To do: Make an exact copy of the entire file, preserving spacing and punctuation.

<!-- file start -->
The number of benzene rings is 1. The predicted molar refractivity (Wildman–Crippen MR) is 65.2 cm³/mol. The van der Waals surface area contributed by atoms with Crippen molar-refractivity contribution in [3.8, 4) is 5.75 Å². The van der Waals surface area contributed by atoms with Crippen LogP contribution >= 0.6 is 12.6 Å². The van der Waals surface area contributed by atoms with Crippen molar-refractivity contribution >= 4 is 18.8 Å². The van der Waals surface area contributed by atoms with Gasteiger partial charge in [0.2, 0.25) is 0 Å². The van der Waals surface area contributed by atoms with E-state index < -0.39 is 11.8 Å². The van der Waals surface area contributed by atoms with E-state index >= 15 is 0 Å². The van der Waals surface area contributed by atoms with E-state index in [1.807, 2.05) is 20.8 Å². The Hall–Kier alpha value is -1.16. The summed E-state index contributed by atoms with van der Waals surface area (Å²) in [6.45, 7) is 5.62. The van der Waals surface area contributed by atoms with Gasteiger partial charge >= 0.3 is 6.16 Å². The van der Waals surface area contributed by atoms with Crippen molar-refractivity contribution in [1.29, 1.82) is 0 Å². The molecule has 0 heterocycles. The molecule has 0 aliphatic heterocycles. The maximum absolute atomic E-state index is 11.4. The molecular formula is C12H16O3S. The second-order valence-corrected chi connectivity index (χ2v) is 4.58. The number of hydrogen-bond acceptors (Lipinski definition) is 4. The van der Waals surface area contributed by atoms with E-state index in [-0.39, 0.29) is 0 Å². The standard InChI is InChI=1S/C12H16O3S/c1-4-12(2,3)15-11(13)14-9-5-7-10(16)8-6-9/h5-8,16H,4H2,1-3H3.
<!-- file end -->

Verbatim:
The number of benzene rings is 1. The predicted molar refractivity (Wildman–Crippen MR) is 65.2 cm³/mol. The van der Waals surface area contributed by atoms with Crippen molar-refractivity contribution in [3.8, 4) is 5.75 Å². The van der Waals surface area contributed by atoms with Crippen LogP contribution >= 0.6 is 12.6 Å². The van der Waals surface area contributed by atoms with Crippen molar-refractivity contribution >= 4 is 18.8 Å². The van der Waals surface area contributed by atoms with Gasteiger partial charge in [0.2, 0.25) is 0 Å². The van der Waals surface area contributed by atoms with E-state index < -0.39 is 11.8 Å². The van der Waals surface area contributed by atoms with E-state index >= 15 is 0 Å². The van der Waals surface area contributed by atoms with E-state index in [1.807, 2.05) is 20.8 Å². The Hall–Kier alpha value is -1.16. The summed E-state index contributed by atoms with van der Waals surface area (Å²) in [6.45, 7) is 5.62. The van der Waals surface area contributed by atoms with Gasteiger partial charge >= 0.3 is 6.16 Å². The van der Waals surface area contributed by atoms with Crippen molar-refractivity contribution in [1.29, 1.82) is 0 Å². The molecule has 0 heterocycles. The molecule has 0 aliphatic heterocycles. The maximum absolute atomic E-state index is 11.4. The molecular formula is C12H16O3S. The second-order valence-corrected chi connectivity index (χ2v) is 4.58. The number of hydrogen-bond acceptors (Lipinski definition) is 4. The van der Waals surface area contributed by atoms with E-state index in [-0.39, 0.29) is 0 Å². The standard InChI is InChI=1S/C12H16O3S/c1-4-12(2,3)15-11(13)14-9-5-7-10(16)8-6-9/h5-8,16H,4H2,1-3H3.